Monday, 31 January 2011

Surrealism, Painting based on a Dream

PAINTING 2: Exploring Concepts
Part 1 – Painting in Detail

Project: Surrealism

Exercise 1: A painting based on a dream

I have spent a lot of time reading Surrealism published by Dempsey Parr, The World of Marcel Duchamp, 1887 published by Rehtt Austell and Modern Art published by Thames and Hudson.  I felt this was essential to my learning experience because I had tended to ignore Surrealism in the past, apart from work by de Chirico and Salvador Dali.  However it has been an extremely interesting and enlightening process, and for me an essential part of learning to relax my style and think about humour and threat in painting, and has filled in the missing link between Impressionism and Contemporary art.  It has been interesting to see how de Chirico’s style progressed through the movement to Tanguy, Dali and Magritte in particular, as well as other Artists such as Max Ernst, Paul Delvaux and to a lesser extent Francis Bacon.

I think Dali’s work presents some of the greatest detail which make his transformations achieved through what he termed ‘paranoiac critical activity’, convincing and fascinating.  Freud’s psychotherapeutic methods were exploiting similar double meanings and are closely allied to Dali’s thinking. Dreams, and association of ideas being explored by both in an exploratory way.

I have looked at advertisements which I have included in my sketchbook together with ideas of how these might be used in paintings.

The Surrealist banner is carried today by Jacques Resch, amongst others and it is interesting to see how is “Les maisons qui volent” has been re-worked in TV advertising.

Compare and Contrast Salvador Dali and Jacques Resch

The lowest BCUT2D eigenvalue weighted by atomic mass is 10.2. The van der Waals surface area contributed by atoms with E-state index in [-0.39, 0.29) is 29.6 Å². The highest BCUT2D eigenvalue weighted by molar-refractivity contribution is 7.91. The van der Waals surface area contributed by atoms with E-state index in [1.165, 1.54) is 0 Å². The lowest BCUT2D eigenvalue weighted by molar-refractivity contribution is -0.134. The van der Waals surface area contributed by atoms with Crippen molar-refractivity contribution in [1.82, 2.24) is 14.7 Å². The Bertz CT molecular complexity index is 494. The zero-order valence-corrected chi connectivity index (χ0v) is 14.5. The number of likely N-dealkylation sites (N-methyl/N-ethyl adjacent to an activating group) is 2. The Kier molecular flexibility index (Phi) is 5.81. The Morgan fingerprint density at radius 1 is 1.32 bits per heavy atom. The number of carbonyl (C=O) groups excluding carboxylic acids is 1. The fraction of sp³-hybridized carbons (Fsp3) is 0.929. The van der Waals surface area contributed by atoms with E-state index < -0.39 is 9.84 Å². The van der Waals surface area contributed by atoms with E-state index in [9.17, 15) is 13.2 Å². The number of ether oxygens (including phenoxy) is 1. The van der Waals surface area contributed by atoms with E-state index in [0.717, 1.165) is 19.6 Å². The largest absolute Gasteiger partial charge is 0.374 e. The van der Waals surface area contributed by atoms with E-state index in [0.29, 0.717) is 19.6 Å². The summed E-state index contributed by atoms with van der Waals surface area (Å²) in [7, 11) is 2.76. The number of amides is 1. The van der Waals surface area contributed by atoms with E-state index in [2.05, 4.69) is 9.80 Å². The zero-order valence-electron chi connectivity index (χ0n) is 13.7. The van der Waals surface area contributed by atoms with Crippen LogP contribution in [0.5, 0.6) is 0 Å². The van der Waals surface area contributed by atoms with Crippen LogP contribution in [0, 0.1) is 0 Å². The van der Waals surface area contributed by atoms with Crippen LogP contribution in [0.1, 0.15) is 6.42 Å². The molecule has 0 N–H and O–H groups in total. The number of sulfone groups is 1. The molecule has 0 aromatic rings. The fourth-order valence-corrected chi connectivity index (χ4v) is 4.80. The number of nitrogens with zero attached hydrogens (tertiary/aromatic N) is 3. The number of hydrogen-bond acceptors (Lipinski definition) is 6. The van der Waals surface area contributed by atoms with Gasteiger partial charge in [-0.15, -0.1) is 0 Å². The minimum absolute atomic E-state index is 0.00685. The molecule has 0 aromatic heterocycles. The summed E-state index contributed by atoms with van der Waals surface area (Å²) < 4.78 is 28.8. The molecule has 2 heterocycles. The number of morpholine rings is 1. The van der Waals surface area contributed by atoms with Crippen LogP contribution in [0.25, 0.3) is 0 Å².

The work of Jacques Resch is virtually a photographic quality portrayal of objects, so much so that one might think it is air brush work.  I enjoy his work not only because of the amazing detail but because of the issues he takes up, for example ‘Le Poisson Disloque’ addresses the issue of fish dying because of the detritus being dumped in the sea.

Comparing his work with Dali and indeed Bosch, one can see the common threads.  I am not sure the degree to which inner dreams features in Resch work, I suspect ideas are conceived externally and developed from there, using imagination and possibly images dreams to express the ideas.  Dali’s work was an exploration into the subconscious whereas Resch though undoubtedly using subconscious images is concerned with matters of moral, political and social conscience.  Whereas Dali on the other hand was effectively illustrating his sub-conscious thoughts as indeed Freud agreed during a meeting they both had, saying rather than being laid bare, he would prefer that the subconscious could be discovered. The concept and technique used by Dali, however, remain extant today, as exemplified in Resch’s paintings.

When I attempted  my first Surrealistic painting for this exercise I ended up with a Surrealistic Pop Art piece of work; which, although it had the dream quality elements was not, I thought, in the required style.  (see below and on )

I therefore decided to produce something with the same elements in the style of Dali/Tanguy.  It was less complex but allowed me to transfigure some of the objects and the shadow can be read on the side of the lorry as an old crone carrying a knife.  The three blind mice appeared in the foreground and were equally transformed into the cow’s skull.  I think I dreamed of the rose heads after reading about a flower-headed woman who, at Dali’s suggestion was used in Trafalgar Square in 1936 to advertise the London Surrealist Exhibition. I think the windowless lorry driving on railway tracks was a recollection of driving on railway tracks in New Zealand back in 1995.  As for the traffic lights, I had only recently mentioned on the OCA Forum about the iconic nature of them, but perhaps I shouldn’t be telling you all this and like, Freud, leave you to discover for yourself!

Surrealism Check and Log

§         How did you decide what to include in your images?
Using the recollections of a dream, I wanted to include the main elements, though I have refined these to include transfigurations.

§         How has your style adapted to this subject matter?
I have moved away from the purely representational and introduced humour and a little threat, aspects I would not usually explore. The whole process has loosened up my thoughts and hopefully my work too.

§         What aspects of the surreal approach can you bring to the rest of your work?
I would like to think the absurd may feature and a more original way of thinking by exploring subconscious ideas.

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